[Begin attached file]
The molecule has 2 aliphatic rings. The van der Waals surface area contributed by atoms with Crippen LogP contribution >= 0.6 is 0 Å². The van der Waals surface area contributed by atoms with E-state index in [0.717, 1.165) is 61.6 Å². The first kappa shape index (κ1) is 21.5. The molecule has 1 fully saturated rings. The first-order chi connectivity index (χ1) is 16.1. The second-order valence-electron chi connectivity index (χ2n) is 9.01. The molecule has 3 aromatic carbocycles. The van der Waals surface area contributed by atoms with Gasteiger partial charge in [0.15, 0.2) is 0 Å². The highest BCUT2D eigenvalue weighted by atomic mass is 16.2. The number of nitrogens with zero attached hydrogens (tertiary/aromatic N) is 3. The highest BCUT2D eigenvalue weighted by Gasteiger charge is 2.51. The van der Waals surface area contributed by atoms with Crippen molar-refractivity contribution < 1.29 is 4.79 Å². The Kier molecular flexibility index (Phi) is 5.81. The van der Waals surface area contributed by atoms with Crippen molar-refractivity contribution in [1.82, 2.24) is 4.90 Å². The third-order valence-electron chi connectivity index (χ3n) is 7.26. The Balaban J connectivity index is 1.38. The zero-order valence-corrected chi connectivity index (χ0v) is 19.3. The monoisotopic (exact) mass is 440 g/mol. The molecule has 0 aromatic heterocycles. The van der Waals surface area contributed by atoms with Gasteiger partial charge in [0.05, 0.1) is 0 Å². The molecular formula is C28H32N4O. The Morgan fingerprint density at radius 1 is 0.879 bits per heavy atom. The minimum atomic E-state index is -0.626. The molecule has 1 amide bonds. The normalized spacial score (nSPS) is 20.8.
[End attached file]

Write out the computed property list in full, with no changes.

The molecule has 2 aliphatic rings. The van der Waals surface area contributed by atoms with Crippen LogP contribution >= 0.6 is 0 Å². The van der Waals surface area contributed by atoms with E-state index in [0.717, 1.165) is 61.6 Å². The first kappa shape index (κ1) is 21.5. The molecule has 1 fully saturated rings. The first-order chi connectivity index (χ1) is 16.1. The second-order valence-electron chi connectivity index (χ2n) is 9.01. The molecule has 3 aromatic carbocycles. The van der Waals surface area contributed by atoms with Gasteiger partial charge in [0.15, 0.2) is 0 Å². The highest BCUT2D eigenvalue weighted by atomic mass is 16.2. The number of nitrogens with zero attached hydrogens (tertiary/aromatic N) is 3. The highest BCUT2D eigenvalue weighted by Gasteiger charge is 2.51. The van der Waals surface area contributed by atoms with Crippen molar-refractivity contribution < 1.29 is 4.79 Å². The Kier molecular flexibility index (Phi) is 5.81. The van der Waals surface area contributed by atoms with Crippen molar-refractivity contribution in [1.82, 2.24) is 4.90 Å². The third-order valence-electron chi connectivity index (χ3n) is 7.26. The Balaban J connectivity index is 1.38. The zero-order valence-corrected chi connectivity index (χ0v) is 19.3. The monoisotopic (exact) mass is 440 g/mol. The molecule has 0 aromatic heterocycles. The van der Waals surface area contributed by atoms with Gasteiger partial charge in [0.05, 0.1) is 0 Å². The molecular formula is C28H32N4O. The Morgan fingerprint density at radius 1 is 0.879 bits per heavy atom. The minimum atomic E-state index is -0.626. The molecule has 1 amide bonds. The normalized spacial score (nSPS) is 20.8.